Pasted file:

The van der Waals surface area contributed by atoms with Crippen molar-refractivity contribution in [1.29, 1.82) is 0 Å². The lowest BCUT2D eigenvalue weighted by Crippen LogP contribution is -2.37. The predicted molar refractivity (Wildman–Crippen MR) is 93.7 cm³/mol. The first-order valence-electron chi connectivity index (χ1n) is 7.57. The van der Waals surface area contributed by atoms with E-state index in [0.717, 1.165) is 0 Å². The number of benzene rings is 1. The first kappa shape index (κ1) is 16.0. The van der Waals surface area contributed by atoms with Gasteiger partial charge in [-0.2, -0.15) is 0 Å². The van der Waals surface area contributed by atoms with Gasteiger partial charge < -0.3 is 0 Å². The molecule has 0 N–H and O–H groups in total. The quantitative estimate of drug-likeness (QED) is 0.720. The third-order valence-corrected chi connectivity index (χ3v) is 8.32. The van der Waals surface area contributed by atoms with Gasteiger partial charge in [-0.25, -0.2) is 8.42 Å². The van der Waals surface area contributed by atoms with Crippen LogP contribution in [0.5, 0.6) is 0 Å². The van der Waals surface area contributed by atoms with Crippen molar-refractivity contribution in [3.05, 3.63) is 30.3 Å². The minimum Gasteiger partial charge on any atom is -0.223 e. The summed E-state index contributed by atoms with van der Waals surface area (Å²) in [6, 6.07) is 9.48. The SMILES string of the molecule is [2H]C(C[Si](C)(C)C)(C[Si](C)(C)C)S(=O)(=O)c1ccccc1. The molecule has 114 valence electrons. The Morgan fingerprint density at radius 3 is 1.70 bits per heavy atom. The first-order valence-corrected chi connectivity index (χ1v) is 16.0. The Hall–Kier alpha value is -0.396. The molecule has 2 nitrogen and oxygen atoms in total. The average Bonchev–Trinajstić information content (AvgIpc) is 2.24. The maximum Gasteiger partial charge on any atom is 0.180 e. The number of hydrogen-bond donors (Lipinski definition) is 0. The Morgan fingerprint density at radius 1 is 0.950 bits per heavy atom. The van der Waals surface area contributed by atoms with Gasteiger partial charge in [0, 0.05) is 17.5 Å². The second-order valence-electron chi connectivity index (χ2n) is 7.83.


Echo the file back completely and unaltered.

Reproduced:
The van der Waals surface area contributed by atoms with Crippen molar-refractivity contribution in [1.29, 1.82) is 0 Å². The lowest BCUT2D eigenvalue weighted by Crippen LogP contribution is -2.37. The predicted molar refractivity (Wildman–Crippen MR) is 93.7 cm³/mol. The first-order valence-electron chi connectivity index (χ1n) is 7.57. The van der Waals surface area contributed by atoms with E-state index in [0.717, 1.165) is 0 Å². The number of benzene rings is 1. The first kappa shape index (κ1) is 16.0. The van der Waals surface area contributed by atoms with Gasteiger partial charge in [-0.2, -0.15) is 0 Å². The van der Waals surface area contributed by atoms with Gasteiger partial charge < -0.3 is 0 Å². The molecule has 0 N–H and O–H groups in total. The quantitative estimate of drug-likeness (QED) is 0.720. The third-order valence-corrected chi connectivity index (χ3v) is 8.32. The van der Waals surface area contributed by atoms with Gasteiger partial charge in [-0.25, -0.2) is 8.42 Å². The van der Waals surface area contributed by atoms with Crippen LogP contribution in [0.5, 0.6) is 0 Å². The van der Waals surface area contributed by atoms with Crippen molar-refractivity contribution in [3.05, 3.63) is 30.3 Å². The minimum Gasteiger partial charge on any atom is -0.223 e. The summed E-state index contributed by atoms with van der Waals surface area (Å²) in [6, 6.07) is 9.48. The SMILES string of the molecule is [2H]C(C[Si](C)(C)C)(C[Si](C)(C)C)S(=O)(=O)c1ccccc1. The molecule has 114 valence electrons. The Morgan fingerprint density at radius 3 is 1.70 bits per heavy atom. The first-order valence-corrected chi connectivity index (χ1v) is 16.0. The Hall–Kier alpha value is -0.396. The molecule has 2 nitrogen and oxygen atoms in total. The average Bonchev–Trinajstić information content (AvgIpc) is 2.24. The maximum Gasteiger partial charge on any atom is 0.180 e. The number of hydrogen-bond donors (Lipinski definition) is 0. The Morgan fingerprint density at radius 1 is 0.950 bits per heavy atom. The van der Waals surface area contributed by atoms with Gasteiger partial charge in [0, 0.05) is 17.5 Å². The second-order valence-electron chi connectivity index (χ2n) is 7.83.